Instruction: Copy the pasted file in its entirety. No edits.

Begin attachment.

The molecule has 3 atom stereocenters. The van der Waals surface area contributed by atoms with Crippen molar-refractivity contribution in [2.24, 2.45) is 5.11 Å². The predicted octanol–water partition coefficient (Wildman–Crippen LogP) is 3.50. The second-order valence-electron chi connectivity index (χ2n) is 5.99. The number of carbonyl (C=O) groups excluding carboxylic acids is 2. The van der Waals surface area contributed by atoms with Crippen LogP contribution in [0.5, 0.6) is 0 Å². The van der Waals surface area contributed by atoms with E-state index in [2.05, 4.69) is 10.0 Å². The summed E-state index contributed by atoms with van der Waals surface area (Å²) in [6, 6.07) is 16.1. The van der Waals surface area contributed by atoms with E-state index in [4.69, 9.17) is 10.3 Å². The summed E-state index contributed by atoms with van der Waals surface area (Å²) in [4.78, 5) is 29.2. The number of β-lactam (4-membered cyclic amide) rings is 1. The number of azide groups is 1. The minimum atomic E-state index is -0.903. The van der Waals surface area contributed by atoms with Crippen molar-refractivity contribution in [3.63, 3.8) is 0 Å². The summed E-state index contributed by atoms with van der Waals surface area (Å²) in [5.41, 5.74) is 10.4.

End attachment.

The molecule has 3 atom stereocenters. The van der Waals surface area contributed by atoms with Crippen molar-refractivity contribution in [2.24, 2.45) is 5.11 Å². The predicted octanol–water partition coefficient (Wildman–Crippen LogP) is 3.50. The second-order valence-electron chi connectivity index (χ2n) is 5.99. The number of carbonyl (C=O) groups excluding carboxylic acids is 2. The van der Waals surface area contributed by atoms with Crippen LogP contribution in [0.5, 0.6) is 0 Å². The van der Waals surface area contributed by atoms with E-state index in [2.05, 4.69) is 10.0 Å². The summed E-state index contributed by atoms with van der Waals surface area (Å²) in [6, 6.07) is 16.1. The van der Waals surface area contributed by atoms with E-state index in [4.69, 9.17) is 10.3 Å². The summed E-state index contributed by atoms with van der Waals surface area (Å²) in [4.78, 5) is 29.2. The number of β-lactam (4-membered cyclic amide) rings is 1. The number of azide groups is 1. The minimum atomic E-state index is -0.903. The van der Waals surface area contributed by atoms with Crippen molar-refractivity contribution in [3.63, 3.8) is 0 Å². The summed E-state index contributed by atoms with van der Waals surface area (Å²) in [5.41, 5.74) is 10.4.